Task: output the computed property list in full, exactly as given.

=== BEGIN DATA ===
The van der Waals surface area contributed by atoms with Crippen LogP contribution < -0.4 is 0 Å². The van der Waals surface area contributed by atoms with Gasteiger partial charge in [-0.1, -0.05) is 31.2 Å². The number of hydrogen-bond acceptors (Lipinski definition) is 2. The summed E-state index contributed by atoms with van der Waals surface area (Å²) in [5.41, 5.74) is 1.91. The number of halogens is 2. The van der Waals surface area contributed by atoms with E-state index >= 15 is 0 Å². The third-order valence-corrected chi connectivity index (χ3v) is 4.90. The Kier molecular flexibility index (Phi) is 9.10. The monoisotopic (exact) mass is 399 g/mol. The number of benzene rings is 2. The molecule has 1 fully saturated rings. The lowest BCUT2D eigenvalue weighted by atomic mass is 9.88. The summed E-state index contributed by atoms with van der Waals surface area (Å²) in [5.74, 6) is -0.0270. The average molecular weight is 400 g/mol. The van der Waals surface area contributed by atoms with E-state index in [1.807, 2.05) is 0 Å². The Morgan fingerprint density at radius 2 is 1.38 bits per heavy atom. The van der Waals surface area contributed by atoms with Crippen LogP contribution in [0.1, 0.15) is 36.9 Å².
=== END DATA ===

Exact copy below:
The van der Waals surface area contributed by atoms with Crippen LogP contribution < -0.4 is 0 Å². The van der Waals surface area contributed by atoms with Gasteiger partial charge in [-0.1, -0.05) is 31.2 Å². The number of hydrogen-bond acceptors (Lipinski definition) is 2. The summed E-state index contributed by atoms with van der Waals surface area (Å²) in [5.41, 5.74) is 1.91. The number of halogens is 2. The van der Waals surface area contributed by atoms with E-state index >= 15 is 0 Å². The third-order valence-corrected chi connectivity index (χ3v) is 4.90. The Kier molecular flexibility index (Phi) is 9.10. The monoisotopic (exact) mass is 399 g/mol. The number of benzene rings is 2. The molecule has 1 fully saturated rings. The lowest BCUT2D eigenvalue weighted by atomic mass is 9.88. The summed E-state index contributed by atoms with van der Waals surface area (Å²) in [5.74, 6) is -0.0270. The average molecular weight is 400 g/mol. The van der Waals surface area contributed by atoms with E-state index in [1.807, 2.05) is 0 Å². The Morgan fingerprint density at radius 2 is 1.38 bits per heavy atom. The van der Waals surface area contributed by atoms with Crippen LogP contribution in [0.1, 0.15) is 36.9 Å².